Sometimes, we don’t know what we’re doing. And sometimes, we don’t realize the extraordinary holiness of a moment in time. And then, sometimes, we do.

I received two text messages on Sunday morning before church. Two of three brothers reached out to me to make sure I knew their mother was struggling that day. They told me she was not expected to make it through the day, that she was shutting down. Family had been called to gather. They thought I should know. It was hard news for a Sunday morning, especially hard because it was news connected to a dear woman named Eleanor Kuss.

Eleanor always wanted to hear about the church when I visited her. I knew of her before she became part of our church. She was active in the Region of North Carolina, in the Disciples Women, in the Christian Church (Disciples of Christ) in the US and Canada, in the camp and conference system, and in every congregation she was part of before moving to South Carolina. One granddaughter helped her navigate the highway to find her way here to Charlotte and the closest Disciples church to her new home. Other grandchildren and her sons (sometimes bringing extra family members with them) visited with her from time to time. When she came to church, she was excited to be here. Her smile was a mile wide. If she had a time when she was absent from us, she smiled through tears when she returned. Eleanor was a joy. Of course, I learned more about that joy that was Eleanor Kuss when I spent time in her apartment, visiting and bringing communion.

Her husband had been an artist, and there were many paintings and drawings throughout her home. It was the home of someone who enjoyed everything. Needlepoint, paintings of her own, clever sayings, poems, and bible verses announced to you her greatest loves as you took it all in. And then, there was the conversation. She was the daughter of a minister, a mother of three, a grandmother of many, and a great-grandmother, too. The Bethany Hills campground in Tennessee was a home away from home for her, a place where she held cherished experiences of friendships and awakenings. Her friendship with Fred Craddock (revered Disciples preacher and teacher from our tradition, who taught a generation of ministers to preach) began there, and she was thrilled to be able to point out her father’s name mentioned in Fred’s books as a mentor and influence. She was a camp counselor to many, and an influence in more lives that any of us can count.

When I saw her last, it was the Wednesday after Easter. I sat with her in the dining room of her building, talking about new life, Jesus’ resurrection, and God’s light. We shared communion, and I gave her a glow bracelet from our Easter Sunrise gathering. She looked at me and commented about my eyes. “You have such beautiful eyes!” And I responded it took one to know one. Her baby blues were always stunning. She said, “Yes, I’ve had these eyes a long time.” I hope I have my eyes as long as she’s had and enjoyed hers.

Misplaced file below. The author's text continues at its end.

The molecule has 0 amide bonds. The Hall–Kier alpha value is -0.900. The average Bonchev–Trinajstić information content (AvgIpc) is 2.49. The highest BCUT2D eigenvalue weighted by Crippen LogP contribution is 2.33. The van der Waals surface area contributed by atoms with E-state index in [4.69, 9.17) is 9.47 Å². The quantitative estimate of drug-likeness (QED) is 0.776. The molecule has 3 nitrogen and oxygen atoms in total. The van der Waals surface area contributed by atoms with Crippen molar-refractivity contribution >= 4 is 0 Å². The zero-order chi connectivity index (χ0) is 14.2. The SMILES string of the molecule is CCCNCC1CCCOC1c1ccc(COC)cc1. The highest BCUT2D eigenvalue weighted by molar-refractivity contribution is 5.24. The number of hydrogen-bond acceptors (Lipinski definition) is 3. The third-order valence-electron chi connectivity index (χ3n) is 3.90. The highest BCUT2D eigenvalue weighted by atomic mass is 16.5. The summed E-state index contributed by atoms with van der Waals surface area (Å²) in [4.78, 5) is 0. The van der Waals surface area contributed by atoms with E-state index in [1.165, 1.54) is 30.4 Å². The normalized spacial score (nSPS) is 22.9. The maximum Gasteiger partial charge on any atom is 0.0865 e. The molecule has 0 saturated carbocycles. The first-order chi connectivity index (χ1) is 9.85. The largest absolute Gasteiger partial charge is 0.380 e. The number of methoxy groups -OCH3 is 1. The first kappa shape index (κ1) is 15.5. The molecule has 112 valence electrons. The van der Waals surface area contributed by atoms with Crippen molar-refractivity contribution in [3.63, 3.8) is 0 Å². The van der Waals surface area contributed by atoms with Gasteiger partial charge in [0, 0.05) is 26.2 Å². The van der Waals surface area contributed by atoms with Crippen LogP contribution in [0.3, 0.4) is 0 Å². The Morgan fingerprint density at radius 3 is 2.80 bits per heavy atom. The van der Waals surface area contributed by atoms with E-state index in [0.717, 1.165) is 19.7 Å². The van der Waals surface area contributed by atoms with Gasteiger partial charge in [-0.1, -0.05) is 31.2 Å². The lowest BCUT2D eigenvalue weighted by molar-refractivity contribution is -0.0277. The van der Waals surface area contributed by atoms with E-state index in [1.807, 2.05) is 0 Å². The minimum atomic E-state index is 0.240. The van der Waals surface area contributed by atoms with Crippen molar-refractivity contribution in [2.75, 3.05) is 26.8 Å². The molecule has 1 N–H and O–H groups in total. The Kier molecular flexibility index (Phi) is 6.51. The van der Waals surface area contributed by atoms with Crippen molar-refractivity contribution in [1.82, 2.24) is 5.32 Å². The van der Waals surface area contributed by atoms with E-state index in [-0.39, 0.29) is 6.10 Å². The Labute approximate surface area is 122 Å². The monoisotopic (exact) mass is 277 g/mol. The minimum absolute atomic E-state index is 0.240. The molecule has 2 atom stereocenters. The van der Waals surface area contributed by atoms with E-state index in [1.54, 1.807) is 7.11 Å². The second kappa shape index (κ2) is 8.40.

Her family gathered to be with her on Sunday as best they could. Some were nearby and some were coming from a distance. Even though not everyone was there on Sunday morning that wanted to be there, the gathering was impressive. At least twenty people from Eleanor’s family made their way to the hospital to see her–a son, daughter in law, grandchildren, great-grands, other in-laws. Eleanor’s newest great grand was there in a baby carrier, just months old and absolutely precious. To say she was surrounded by love is an understatement.

On Sunday, our choir sang, “Soon and very soon, we’re going to see the King . . . No more dying there, we’re going to see the King . . . No more crying there, we’re going to see the King . . . Hallelujah, Hallelujah, we’re going to see the King!” It was the anthem that day, and the choir sang a reprise of one verse right at the end of the service as the final response to the benediction. People were so enthused by the song, they were clapping and dancing a little to the music. I couldn’t help but think that we were singing it for Eleanor, who was finding her way to her true and real home from a hospital bed less than ten miles away. After church, I traveled to the hospital and found that she had passed at 11:59, the time when the choir would have been singing that song the last time. I wonder, did we, unawares, sing her home?

I’m reminded of Paul’s words, “But if we hope for what we do not see, we wait for it with patience. Likewise, the Spirit helps us in our weakness; for we do not know how to pray as we ought, but that very Spirit intercedes with sighs too deep for words.” (Romans 8:25-26) Sometimes we don’t know what we’re doing. But at those key moments, I’ve found the movement of the Spirit is there in ways I cannot explain away. This was one of those moments.

“Hallelujah, Hallelujah, she’s going to see the King.”

Eleanor, thank you for sharing this journey with us. We’re honored to have walked a while with you. Whether you heard our music or not on Sunday morning, you were on our hearts and will be for a long time. Godspeed. Rest well in the arms of our King.

Services for Eleanor Kuss:  There will be a simple graveside service, in accord with Eleanor’s wishes, this Saturday, April 29, 11 am at Memorial Park Cemetery in Memphis, followed by a gathering at Collierville Christian Church to share food and stories. Memorials to Bethany Hills Camp or to Christmount. The family looks forward to time with whoever all is there.